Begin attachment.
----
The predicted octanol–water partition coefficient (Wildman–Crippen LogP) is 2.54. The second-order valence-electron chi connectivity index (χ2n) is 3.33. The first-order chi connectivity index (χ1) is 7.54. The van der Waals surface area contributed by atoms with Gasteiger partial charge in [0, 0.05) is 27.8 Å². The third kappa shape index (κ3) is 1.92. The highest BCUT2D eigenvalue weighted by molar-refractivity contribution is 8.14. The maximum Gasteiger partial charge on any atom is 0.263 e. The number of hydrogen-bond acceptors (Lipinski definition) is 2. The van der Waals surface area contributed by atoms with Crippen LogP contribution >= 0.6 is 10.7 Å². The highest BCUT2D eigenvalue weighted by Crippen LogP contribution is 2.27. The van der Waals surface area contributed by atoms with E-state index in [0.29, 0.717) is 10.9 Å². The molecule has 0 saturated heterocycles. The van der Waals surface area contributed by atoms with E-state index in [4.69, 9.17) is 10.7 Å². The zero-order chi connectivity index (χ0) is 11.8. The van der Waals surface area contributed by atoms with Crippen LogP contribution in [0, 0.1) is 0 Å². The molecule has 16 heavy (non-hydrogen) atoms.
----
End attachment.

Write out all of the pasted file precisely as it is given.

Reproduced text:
The predicted octanol–water partition coefficient (Wildman–Crippen LogP) is 2.54. The second-order valence-electron chi connectivity index (χ2n) is 3.33. The first-order chi connectivity index (χ1) is 7.54. The van der Waals surface area contributed by atoms with Gasteiger partial charge in [0, 0.05) is 27.8 Å². The third kappa shape index (κ3) is 1.92. The highest BCUT2D eigenvalue weighted by molar-refractivity contribution is 8.14. The maximum Gasteiger partial charge on any atom is 0.263 e. The number of hydrogen-bond acceptors (Lipinski definition) is 2. The van der Waals surface area contributed by atoms with Crippen LogP contribution >= 0.6 is 10.7 Å². The highest BCUT2D eigenvalue weighted by Crippen LogP contribution is 2.27. The van der Waals surface area contributed by atoms with E-state index in [0.29, 0.717) is 10.9 Å². The molecule has 0 saturated heterocycles. The van der Waals surface area contributed by atoms with E-state index in [4.69, 9.17) is 10.7 Å². The zero-order chi connectivity index (χ0) is 11.8. The van der Waals surface area contributed by atoms with Crippen LogP contribution in [0, 0.1) is 0 Å². The molecule has 16 heavy (non-hydrogen) atoms.